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Some of the other aspects of the typical Bond film do not come together as nicely as they do in other Bonds. Sadly, Christoph Waltz ends up being a disappointment in his appearance as the foil. He does a good job, but is hampered by shoddy writing and motivation, and all mystique is taken away from him in one fell swoop. “The author of all your pain,” is a line that sounds better in a trailer than it does in the feature. The better villain might actually be Dave Bautista as foil 1A, possibly because he doesn’t have to worry about explaining himself through painful backstory. Léa Seadoux is absolutely stunning in the latest Bond girl role, and is a pretty good character. But, like some of the rest of the story missteps, the romance between she and James is really hotshotted, and doesn’t feel organic at all.

Shaken, but in need of a stir in spots, Spectre is still a solid entry into the series. It’s hard not to fall for the fun that Bond. James Bond, brings to the table.

Grade: B-

Photo credits go to screenrant.com, comingsoon.net, and awn.com.

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Guardians of the Galaxy: Movie Man Jackson

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“You said it yourself, b***h We’re the Guardians of the Galaxy.”

Not many movie studios are as hot as Marvel is at the moment. Since 2008’s Iron Man, their tightly yet expansively crafted cinematic universe has amassed crazy amounts of money on what some would call similarly structured films with established and recognizable heroes. The template is flipped a bit with Marvel’s latest feature Guardians of the Galaxy. In it, Peter Quill (Chris Pratt) is your average fortune hunter and legendary outlaw known to very few as “Star-Lord,” scouring the vast pockets of space for potential treasure. The potential treasure manifests itself in the way of a mysterious orb, valued by many unknown to Quill.

After others catch word of the galaxy-altering orb being temporarily in Star-Lord’s possession, an assassin named Gamora (Zoe Saladana), and bounty hunters Rocket Racoon/tree-like Groot (Bradley Cooper, Vin Diesel), all get into the mad dash for the crown jewel. Unfortunately, they all end up in jail where they come across Drax the Destroyer (Dave Bautista), who is after some personal vengeance. With the orb still up for grabs, villainous Ronan the Accuser (Lee Pace) targets the five for elimination. Despite having no true ties to each other, the individuals soon find that their and the galaxy’s best chance for survival is their cooperation, no matter how reluctant and hard that may be.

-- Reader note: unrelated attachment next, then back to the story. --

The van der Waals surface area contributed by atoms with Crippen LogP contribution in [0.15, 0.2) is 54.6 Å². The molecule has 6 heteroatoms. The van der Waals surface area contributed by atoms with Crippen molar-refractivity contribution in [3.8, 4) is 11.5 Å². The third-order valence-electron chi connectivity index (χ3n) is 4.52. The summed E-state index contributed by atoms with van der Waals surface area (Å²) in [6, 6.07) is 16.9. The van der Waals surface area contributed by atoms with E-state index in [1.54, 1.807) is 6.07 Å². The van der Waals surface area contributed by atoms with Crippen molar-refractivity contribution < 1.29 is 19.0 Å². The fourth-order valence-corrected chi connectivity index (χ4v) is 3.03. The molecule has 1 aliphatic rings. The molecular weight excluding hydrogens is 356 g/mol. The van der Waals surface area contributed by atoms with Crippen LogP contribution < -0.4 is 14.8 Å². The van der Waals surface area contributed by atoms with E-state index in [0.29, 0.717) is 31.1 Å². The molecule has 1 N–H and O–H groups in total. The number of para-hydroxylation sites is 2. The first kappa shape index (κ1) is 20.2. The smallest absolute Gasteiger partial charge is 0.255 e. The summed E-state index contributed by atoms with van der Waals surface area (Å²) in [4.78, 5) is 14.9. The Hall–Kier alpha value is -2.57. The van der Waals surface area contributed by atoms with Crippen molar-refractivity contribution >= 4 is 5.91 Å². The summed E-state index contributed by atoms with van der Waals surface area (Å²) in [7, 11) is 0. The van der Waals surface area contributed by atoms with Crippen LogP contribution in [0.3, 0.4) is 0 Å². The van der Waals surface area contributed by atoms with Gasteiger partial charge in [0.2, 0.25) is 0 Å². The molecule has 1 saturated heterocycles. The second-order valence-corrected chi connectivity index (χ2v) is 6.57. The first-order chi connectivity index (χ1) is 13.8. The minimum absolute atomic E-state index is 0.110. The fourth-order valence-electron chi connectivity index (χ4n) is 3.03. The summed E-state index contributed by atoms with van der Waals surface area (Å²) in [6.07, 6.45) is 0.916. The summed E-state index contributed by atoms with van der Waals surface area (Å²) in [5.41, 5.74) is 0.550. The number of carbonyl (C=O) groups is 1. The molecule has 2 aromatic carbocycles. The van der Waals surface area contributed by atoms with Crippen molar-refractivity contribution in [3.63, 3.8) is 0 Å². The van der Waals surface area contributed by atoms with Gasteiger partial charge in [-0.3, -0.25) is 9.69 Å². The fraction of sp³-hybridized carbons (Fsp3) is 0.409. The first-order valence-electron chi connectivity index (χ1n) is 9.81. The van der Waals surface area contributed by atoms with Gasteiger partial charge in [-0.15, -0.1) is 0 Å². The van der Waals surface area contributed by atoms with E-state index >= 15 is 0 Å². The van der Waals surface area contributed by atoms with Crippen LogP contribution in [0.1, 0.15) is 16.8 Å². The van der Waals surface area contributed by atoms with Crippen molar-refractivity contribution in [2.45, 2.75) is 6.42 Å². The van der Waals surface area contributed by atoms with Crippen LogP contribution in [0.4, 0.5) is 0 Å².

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Hyperbolic as it may sound, the general thoughts and feelings in the months leading up to Guardians of the Galaxy appeared to be of the either/or variety: Either it was going to be an impressive success which would build toward the future and further cement Marvel Studios, or it would be a critical and even commercial failure that would knock said studio down a few pegs. With its release, the concerns are alleviated. Guardians of the Galaxy is over-the-top and unconventional fun.

Story-wise, this isn’t much different than past fare, most closely resembling the fight for the Tesseract in The Avengers, the first Captain America, and Thor. But the execution? Nothing is predictable about the way events play out. As a famous wrestling legend once said, “Just when you think you have all of the answers, I change the questions.” This movie revels in doing the opposite, being zany and flat out peculiar. And you buy into it despite the wackiness, because it is highly amusing, yet also carrying more emotional heft than anticipated, giving the sort of familiar “chase” story some weight.